Setting Priorities for Amelioration of Global Threats

The first half of 2017 has tossed the world order into a new set of vulnerabilities not previously experienced. We have been previously threatened by high risks of nuclear war but not simultaneously with giant storms generated by rapid global warming. All out nuclear war and climate catastrophes produce such devastating damage and death that humanitarian considerations give these threats highest priority for preventative measures. In other words, the suffering from these possible future events is so terrifying that measures to curb their probability in the future are critical for present day decision-making.

In addition to these future sources of catastrophic suffering, there are a number of current sources of suffering such as poverty, hunger, and disease. In the analysis that follows, we take on the challenge of identifying and prioritizing both of these types of catastrophic sources of suffering. This appears to be the first time this prioritization has been attempted. Hopefully, there will be many more such attempts. The importance of tackling this challenge is based upon the fact that the reduction of suffering tends to be viewed as a moral issue, not just a matter of politics or convenience. It also is based upon the fact that most of these sources of suffering are expanding in their reach, both now and in the future.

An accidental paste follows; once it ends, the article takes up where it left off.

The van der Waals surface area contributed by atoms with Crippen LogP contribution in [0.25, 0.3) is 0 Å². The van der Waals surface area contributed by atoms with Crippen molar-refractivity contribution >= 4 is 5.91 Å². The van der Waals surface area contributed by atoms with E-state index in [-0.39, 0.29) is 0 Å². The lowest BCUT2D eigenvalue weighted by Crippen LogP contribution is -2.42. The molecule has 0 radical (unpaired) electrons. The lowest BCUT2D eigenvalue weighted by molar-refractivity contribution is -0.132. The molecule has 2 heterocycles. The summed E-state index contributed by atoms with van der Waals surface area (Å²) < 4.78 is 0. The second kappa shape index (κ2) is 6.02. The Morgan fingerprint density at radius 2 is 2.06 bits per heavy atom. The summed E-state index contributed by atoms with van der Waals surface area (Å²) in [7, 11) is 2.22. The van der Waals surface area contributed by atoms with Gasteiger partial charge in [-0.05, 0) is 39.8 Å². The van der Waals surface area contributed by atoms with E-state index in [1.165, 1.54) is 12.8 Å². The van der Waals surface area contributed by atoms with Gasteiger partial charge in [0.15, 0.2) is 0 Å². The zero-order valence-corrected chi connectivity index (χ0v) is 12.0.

Future Sources of Suffering

While war and climate change at the present moment are causing suffering, death, and destruction, their potential impact at some point in the future is likely to far exceed any such tragedy in recent generations. Adding nuclear weapons to worldwide wars and unmitigated global warming adds a new order of magnitude to suffering and creates pathways toward extinction.

Global Warming

In September 2017, the United States and Caribbean nations have been attacked by two of the largest and most powerful hurricanes in its history. Millions of people were temporarily displaced.

A few days before this, India, Nepal, Pakistan and Bangladesh experienced catastrophic hurricanes and flooding, leading to huge displacements and well over 1,400 people killed. The principal causes of these storms and flooding has been the extremely high temperatures of the ocean water and the high level of moisture in the air. Both of these factors result from destruction of the protective atmosphere around the earth. And the principal source of that erosion is the sharp rise in carbon density, producing rising global temperatures and in turn rising glacier melting.

As many scientists forecast the possibility of worldwide death and destruction by the year 2100 from unabated global warming, the primary threats of nuclear war and global warming threaten survival of the human species. Such human destruction would produce a magnitude of world suffering never previously realized.

Projections of future climate change suggest further global warming, sea level rise, and an increase in the frequency and severity of extreme weather events and weather-related disasters. Effects of global warming include loss of biodiversity, stresses to existing food-producing systems, increased spread of known infectious diseases such as malaria, and rapid mutation of microorganisms. It has been suggested that runaway global warming (uncontrolled climate change) might cause Earth to become impossibly hot like Venus. In less extreme scenarios, it could cause the end of civilization as we know it.